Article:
2014 SHMA is out of date and in our view analysis of the figures is not helpful. Our Planning Officers are concentrating their time on dealing with the nearly but not quite finished new one. In this regard, the new 2016 SHMA is close to sign off but the consultant is doing a last adjustment to reflect what is currently an informal agreement between the respective local authority officers over the approach to employment uplift. It will then require formal sign off at a Duty to Cooperate meeting between the lead councillors of all three Housing Market Area partners. At that point a decision will be have to be made by the three authorities to either publish it straight away or to await the forthcoming Hart Local Plan consultation and release it as part of the draft Local Plan evidence base so that it is not used out of context with its interpretation.

In the meantime, we just have received notification from the M3LEP that it will support our proposed purchase of Bramshott Farm to create a SANG.  Whilst it has no immediate effect it does allow the Planners to revisit the Brownfield Land Register to see if the purchase of the land allows us to include in our Local Plan sites currently in the Register but otherwise held back for lack of SANG reasons only.

At this stage therefore, it would not be appropriate to speculate about where we now stand with regard to housing numbers but I can assure you that the information will be published at the right time and that you will be able to comment on it though the proper consultation channels.

 

 

Breaking News: Hart needs to build 1,500 fewer houses as timeline slips again

Breaking News: Hart needs to build 1,500 fewer houses for the Local Plan

Hart Council has published a press release that suggests Hart will have to build 1,500 fewer houses than was previously thought. This should bring the overall requirement that was stated in the last SHMA down from 7,534 to 6,034. If this is confirmed it is brilliant news and vindicates the independent expert findings and what the We Heart Hart campaign has been saying for months – indeed our target was around 6,100 dwellings.

[Update: The Hart press release may not be all that it appears to be]

However, in other news, the council has also stated that the draft Local Plan will not now be ready for consultation until the New Year. Until today, it was expected that the draft plan would be approved by a special Cabinet on 19 October and endorsed by a special meeting of the Council the following day. This latest delay is just the latest slippage in a long list of missed deadlines. However, the delay in the publication of the draft Local Plan puts the Council at odds with the Government who have threatened to step in and produce Local Plans for Councils who do not have them in place by ‘early 2017’.

Andrew Renshaw, chairman of Winchfield Parish Council, and Hart Councillor for Hartley Wintney ward is delighted at the reduction in overall housing requirement. But he is angry that the draft Local Plan and associated papers have not been made available as promised today. He has been led to believe that the plans for a new town at Winchfield have failed testing, largely due to the significant risk of groundwater flooding amongst other issues. He believes the dark cloud of planning blight that has been hanging over Winchfield residents for over two years should now be lifted by Hart Council without delay.

The consequences of the reduction in housing need are many, including:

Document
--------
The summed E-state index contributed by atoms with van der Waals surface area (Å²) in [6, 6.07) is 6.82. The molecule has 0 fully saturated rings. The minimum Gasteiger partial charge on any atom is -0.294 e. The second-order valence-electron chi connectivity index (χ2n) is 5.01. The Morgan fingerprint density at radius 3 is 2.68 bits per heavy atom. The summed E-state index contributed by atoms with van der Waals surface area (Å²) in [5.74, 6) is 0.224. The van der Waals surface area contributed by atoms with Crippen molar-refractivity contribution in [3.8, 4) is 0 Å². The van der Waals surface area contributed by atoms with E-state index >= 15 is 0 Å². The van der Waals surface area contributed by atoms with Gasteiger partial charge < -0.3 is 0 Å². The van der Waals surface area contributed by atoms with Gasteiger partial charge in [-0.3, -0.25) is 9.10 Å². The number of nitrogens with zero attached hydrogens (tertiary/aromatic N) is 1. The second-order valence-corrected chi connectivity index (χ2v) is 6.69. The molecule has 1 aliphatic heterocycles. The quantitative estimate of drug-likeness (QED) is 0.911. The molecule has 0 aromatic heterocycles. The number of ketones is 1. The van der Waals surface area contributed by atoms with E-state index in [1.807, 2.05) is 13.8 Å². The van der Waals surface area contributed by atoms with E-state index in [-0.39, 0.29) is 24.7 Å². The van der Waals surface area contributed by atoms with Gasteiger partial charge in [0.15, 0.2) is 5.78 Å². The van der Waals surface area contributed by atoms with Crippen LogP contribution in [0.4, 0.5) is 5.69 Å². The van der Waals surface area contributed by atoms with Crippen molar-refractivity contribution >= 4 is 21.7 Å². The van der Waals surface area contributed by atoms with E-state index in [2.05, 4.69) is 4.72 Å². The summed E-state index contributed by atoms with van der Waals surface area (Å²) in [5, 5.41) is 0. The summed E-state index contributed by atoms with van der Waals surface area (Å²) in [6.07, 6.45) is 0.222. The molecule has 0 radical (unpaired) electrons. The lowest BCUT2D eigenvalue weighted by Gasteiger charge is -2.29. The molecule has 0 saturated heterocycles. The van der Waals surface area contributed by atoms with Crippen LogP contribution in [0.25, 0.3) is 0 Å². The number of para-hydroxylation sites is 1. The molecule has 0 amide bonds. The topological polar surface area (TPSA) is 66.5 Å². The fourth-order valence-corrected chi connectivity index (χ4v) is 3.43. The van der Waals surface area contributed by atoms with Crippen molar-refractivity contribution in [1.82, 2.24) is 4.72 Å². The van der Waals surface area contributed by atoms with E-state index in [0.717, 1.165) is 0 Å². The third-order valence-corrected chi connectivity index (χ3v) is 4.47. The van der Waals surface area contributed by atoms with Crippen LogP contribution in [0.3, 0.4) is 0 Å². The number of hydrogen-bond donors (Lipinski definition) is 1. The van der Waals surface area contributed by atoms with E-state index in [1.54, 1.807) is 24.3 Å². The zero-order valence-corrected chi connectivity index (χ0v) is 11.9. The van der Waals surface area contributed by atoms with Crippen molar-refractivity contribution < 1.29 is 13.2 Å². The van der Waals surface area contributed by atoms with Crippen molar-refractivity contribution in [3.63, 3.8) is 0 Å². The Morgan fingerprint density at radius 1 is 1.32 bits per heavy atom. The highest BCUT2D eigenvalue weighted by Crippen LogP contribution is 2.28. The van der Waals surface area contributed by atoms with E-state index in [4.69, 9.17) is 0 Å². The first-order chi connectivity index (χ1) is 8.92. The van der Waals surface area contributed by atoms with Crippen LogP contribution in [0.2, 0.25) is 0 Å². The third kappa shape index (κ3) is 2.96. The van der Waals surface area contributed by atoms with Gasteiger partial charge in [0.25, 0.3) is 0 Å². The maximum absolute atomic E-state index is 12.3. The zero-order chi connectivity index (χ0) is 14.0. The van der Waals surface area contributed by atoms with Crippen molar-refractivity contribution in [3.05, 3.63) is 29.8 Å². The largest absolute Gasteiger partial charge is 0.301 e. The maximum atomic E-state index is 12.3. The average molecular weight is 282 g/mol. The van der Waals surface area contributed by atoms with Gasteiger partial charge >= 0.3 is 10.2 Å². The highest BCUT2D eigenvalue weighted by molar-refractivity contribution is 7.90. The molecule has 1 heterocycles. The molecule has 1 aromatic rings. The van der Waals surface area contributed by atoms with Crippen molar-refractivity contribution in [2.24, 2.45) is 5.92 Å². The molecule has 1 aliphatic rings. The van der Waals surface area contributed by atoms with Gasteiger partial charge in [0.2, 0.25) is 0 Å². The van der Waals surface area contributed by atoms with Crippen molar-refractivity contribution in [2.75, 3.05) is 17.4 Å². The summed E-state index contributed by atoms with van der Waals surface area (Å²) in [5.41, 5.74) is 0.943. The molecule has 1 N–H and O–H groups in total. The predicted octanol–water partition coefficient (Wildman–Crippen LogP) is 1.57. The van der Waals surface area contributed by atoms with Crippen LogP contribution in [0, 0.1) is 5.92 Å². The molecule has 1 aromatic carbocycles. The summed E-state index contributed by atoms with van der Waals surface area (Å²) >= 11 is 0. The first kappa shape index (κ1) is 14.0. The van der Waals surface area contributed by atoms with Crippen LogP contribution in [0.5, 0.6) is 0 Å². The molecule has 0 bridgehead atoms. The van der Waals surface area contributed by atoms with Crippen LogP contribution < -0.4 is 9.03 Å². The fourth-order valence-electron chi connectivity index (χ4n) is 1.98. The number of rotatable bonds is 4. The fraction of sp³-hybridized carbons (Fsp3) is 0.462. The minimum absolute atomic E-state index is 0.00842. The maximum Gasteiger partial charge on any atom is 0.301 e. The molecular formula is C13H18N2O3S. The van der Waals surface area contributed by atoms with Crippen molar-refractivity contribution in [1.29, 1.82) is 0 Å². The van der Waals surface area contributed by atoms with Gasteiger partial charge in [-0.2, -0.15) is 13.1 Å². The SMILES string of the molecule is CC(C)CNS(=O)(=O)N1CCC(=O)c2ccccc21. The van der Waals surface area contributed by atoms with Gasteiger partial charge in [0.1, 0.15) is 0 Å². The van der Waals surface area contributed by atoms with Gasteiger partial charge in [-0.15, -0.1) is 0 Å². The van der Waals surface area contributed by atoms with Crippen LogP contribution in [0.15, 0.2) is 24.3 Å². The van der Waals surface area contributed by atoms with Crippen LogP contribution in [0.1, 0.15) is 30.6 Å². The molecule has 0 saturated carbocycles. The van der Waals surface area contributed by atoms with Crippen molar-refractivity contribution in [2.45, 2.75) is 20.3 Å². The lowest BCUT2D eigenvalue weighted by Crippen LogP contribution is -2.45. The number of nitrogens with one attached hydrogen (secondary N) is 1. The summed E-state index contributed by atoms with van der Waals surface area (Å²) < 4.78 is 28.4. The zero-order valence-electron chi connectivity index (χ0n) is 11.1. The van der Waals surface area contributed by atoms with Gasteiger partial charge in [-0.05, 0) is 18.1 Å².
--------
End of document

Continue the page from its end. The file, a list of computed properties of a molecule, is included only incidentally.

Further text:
1. We can now build our remaining housing need (less than 1,000 up to 2032) on brownfield sites – all that is required is for a planning application to be made and granted for at least 1,500 dwellings at Hartland Village (Pyestock), which will more than cover our remaining requirement.
  2. Further efforts should be made to identify further brownfield sites in the brownfield register to build up a backlog of unbuilt sites ready for future decades.
  3. The Council should make clear that it will turn down the existing and forthcoming planning permissions at Netherhouse (Nether House) Copse (Grove Farm), Pale Lane (Elvetham Chase), Rye Common and Murrell Green on the grounds that they are not required to meet our housing need.
  4. The 5-year land supply calculation should be revised without delay, because the reduction in overall housing requirement means we have over-built for the past few years and need to build fewer houses into the future, so the number of years of land supply will increase dramatically.

The full press release can be downloaded below:

Hart needs to build 1,500 fewer houses

Rushmoor says it won’t ask Hart to build extra houses

Time to celebrate we don't need so many houses

Time to celebrate we don’t need so many houses

We Heart Hart asked a number of questions at Hart Council’s 29 September meeting. We will come to those in a moment, but the most significant news came from the Leader’s announcement that he had received a letter from Rushmoor Borough Council stating that they would no longer be asking Hart to build extra houses for them.

This is good news in that it either shows that the overall housing numbers for the combined area has been reduced or Rushmoor have found extra capacity, or a combination of the two.

The significance for Hart is that there was a threat that Rushmoor may ask us to build an extra 1,800 houses, on top of our already large allocation of 7,534 houses.  We now know that our remaining requirement will not exceed the current number of around 2,350, and this number may in fact go down if the overall housing target in the new Strategic Housing Market Assessment (SHMA) reduces as we believe it should.

The other significant news from the meeting was that the council believes it will have a SANG capacity of 1,500 homes, over and above the SANG required to deliver Hartland Village (Pyestock). This means that there is now sufficient SANG capacity to bring forward more brownfield sites (of which there are plenty), so we shouldn’t need to grant permission to build on any more of our green fields before 2032 at least.

We also learned that Hart Council has no plans to introduce policy measures to restrict the redevelopment of brownfield sites in the district.

However, we share the council’s concern that if the brownfield sites are delivered as office conversions (as opposed to redevelopments), then there may be a shortage of infrastructure funding.

We await the publication of the revised SHMA, the new policies and the draft Local Plan with interest.